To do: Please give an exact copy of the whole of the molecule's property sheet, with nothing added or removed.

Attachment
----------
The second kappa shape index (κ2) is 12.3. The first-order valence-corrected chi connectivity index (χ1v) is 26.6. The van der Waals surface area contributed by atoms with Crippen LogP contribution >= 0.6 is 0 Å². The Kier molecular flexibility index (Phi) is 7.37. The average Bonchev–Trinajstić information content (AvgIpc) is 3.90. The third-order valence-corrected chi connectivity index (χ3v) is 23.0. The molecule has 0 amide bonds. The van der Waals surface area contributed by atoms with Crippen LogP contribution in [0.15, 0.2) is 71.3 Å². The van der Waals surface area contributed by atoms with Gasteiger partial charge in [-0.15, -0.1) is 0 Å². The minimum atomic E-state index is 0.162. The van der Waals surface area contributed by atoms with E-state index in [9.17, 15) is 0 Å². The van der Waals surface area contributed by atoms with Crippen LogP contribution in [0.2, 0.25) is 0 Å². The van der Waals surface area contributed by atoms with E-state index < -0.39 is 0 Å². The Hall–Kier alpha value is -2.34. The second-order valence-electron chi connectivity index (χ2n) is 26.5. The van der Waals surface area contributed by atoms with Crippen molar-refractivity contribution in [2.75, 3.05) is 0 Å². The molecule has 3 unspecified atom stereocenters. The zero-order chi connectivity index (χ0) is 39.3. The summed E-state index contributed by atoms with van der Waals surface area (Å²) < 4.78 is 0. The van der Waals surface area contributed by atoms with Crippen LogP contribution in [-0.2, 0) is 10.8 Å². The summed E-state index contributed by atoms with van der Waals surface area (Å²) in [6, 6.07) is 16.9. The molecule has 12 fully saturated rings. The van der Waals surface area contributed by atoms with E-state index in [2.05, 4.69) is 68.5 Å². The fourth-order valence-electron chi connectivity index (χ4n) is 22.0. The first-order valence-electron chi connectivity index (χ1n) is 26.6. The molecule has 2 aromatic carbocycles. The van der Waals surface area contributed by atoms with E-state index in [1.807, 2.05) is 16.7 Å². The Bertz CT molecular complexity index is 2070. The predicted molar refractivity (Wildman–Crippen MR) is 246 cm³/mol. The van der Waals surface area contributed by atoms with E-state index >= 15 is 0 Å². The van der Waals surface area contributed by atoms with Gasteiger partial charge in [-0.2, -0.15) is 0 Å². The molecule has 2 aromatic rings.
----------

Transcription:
The second kappa shape index (κ2) is 12.3. The first-order valence-corrected chi connectivity index (χ1v) is 26.6. The van der Waals surface area contributed by atoms with Crippen LogP contribution >= 0.6 is 0 Å². The Kier molecular flexibility index (Phi) is 7.37. The average Bonchev–Trinajstić information content (AvgIpc) is 3.90. The third-order valence-corrected chi connectivity index (χ3v) is 23.0. The molecule has 0 amide bonds. The van der Waals surface area contributed by atoms with Crippen LogP contribution in [0.15, 0.2) is 71.3 Å². The van der Waals surface area contributed by atoms with Gasteiger partial charge in [-0.15, -0.1) is 0 Å². The minimum atomic E-state index is 0.162. The van der Waals surface area contributed by atoms with E-state index in [9.17, 15) is 0 Å². The van der Waals surface area contributed by atoms with Crippen LogP contribution in [0.2, 0.25) is 0 Å². The van der Waals surface area contributed by atoms with E-state index < -0.39 is 0 Å². The Hall–Kier alpha value is -2.34. The second-order valence-electron chi connectivity index (χ2n) is 26.5. The van der Waals surface area contributed by atoms with Crippen molar-refractivity contribution in [2.75, 3.05) is 0 Å². The molecule has 3 unspecified atom stereocenters. The zero-order chi connectivity index (χ0) is 39.3. The summed E-state index contributed by atoms with van der Waals surface area (Å²) < 4.78 is 0. The van der Waals surface area contributed by atoms with Crippen LogP contribution in [-0.2, 0) is 10.8 Å². The summed E-state index contributed by atoms with van der Waals surface area (Å²) in [6, 6.07) is 16.9. The molecule has 12 fully saturated rings. The van der Waals surface area contributed by atoms with E-state index in [2.05, 4.69) is 68.5 Å². The fourth-order valence-electron chi connectivity index (χ4n) is 22.0. The first-order valence-electron chi connectivity index (χ1n) is 26.6. The molecule has 2 aromatic carbocycles. The van der Waals surface area contributed by atoms with E-state index in [1.807, 2.05) is 16.7 Å². The Bertz CT molecular complexity index is 2070. The predicted molar refractivity (Wildman–Crippen MR) is 246 cm³/mol. The van der Waals surface area contributed by atoms with E-state index >= 15 is 0 Å². The van der Waals surface area contributed by atoms with Gasteiger partial charge in [-0.2, -0.15) is 0 Å². The molecule has 2 aromatic rings.